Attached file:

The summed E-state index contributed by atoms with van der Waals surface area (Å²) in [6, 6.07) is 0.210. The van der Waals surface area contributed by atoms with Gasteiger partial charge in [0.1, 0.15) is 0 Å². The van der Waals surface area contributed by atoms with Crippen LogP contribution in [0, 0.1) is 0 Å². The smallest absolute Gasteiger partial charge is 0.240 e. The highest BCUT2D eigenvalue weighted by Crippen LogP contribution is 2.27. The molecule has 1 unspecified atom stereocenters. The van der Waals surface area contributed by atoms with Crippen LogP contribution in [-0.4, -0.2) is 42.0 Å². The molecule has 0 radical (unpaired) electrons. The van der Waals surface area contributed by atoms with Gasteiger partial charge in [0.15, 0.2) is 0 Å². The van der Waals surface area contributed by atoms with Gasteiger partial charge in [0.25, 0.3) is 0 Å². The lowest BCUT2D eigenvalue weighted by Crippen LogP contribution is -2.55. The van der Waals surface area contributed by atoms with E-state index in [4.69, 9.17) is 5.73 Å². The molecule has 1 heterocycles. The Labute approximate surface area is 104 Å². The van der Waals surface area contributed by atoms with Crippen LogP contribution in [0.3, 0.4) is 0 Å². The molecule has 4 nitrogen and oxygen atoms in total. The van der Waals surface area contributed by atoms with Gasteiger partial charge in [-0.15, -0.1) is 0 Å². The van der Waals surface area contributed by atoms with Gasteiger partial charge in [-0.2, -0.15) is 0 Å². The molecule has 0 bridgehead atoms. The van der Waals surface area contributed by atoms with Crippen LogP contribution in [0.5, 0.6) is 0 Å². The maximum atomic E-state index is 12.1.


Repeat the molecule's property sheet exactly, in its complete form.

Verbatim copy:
The summed E-state index contributed by atoms with van der Waals surface area (Å²) in [6, 6.07) is 0.210. The van der Waals surface area contributed by atoms with Gasteiger partial charge in [0.1, 0.15) is 0 Å². The van der Waals surface area contributed by atoms with Crippen LogP contribution in [0, 0.1) is 0 Å². The smallest absolute Gasteiger partial charge is 0.240 e. The highest BCUT2D eigenvalue weighted by Crippen LogP contribution is 2.27. The molecule has 1 unspecified atom stereocenters. The van der Waals surface area contributed by atoms with Crippen LogP contribution in [-0.4, -0.2) is 42.0 Å². The molecule has 0 radical (unpaired) electrons. The van der Waals surface area contributed by atoms with Gasteiger partial charge in [0.15, 0.2) is 0 Å². The van der Waals surface area contributed by atoms with Gasteiger partial charge in [0.25, 0.3) is 0 Å². The lowest BCUT2D eigenvalue weighted by Crippen LogP contribution is -2.55. The van der Waals surface area contributed by atoms with E-state index in [4.69, 9.17) is 5.73 Å². The molecule has 1 heterocycles. The Labute approximate surface area is 104 Å². The van der Waals surface area contributed by atoms with Crippen LogP contribution in [0.3, 0.4) is 0 Å². The molecule has 4 nitrogen and oxygen atoms in total. The van der Waals surface area contributed by atoms with Gasteiger partial charge in [-0.15, -0.1) is 0 Å². The van der Waals surface area contributed by atoms with Gasteiger partial charge in [-0.2, -0.15) is 0 Å². The molecule has 0 bridgehead atoms. The van der Waals surface area contributed by atoms with Crippen LogP contribution in [0.5, 0.6) is 0 Å². The maximum atomic E-state index is 12.1.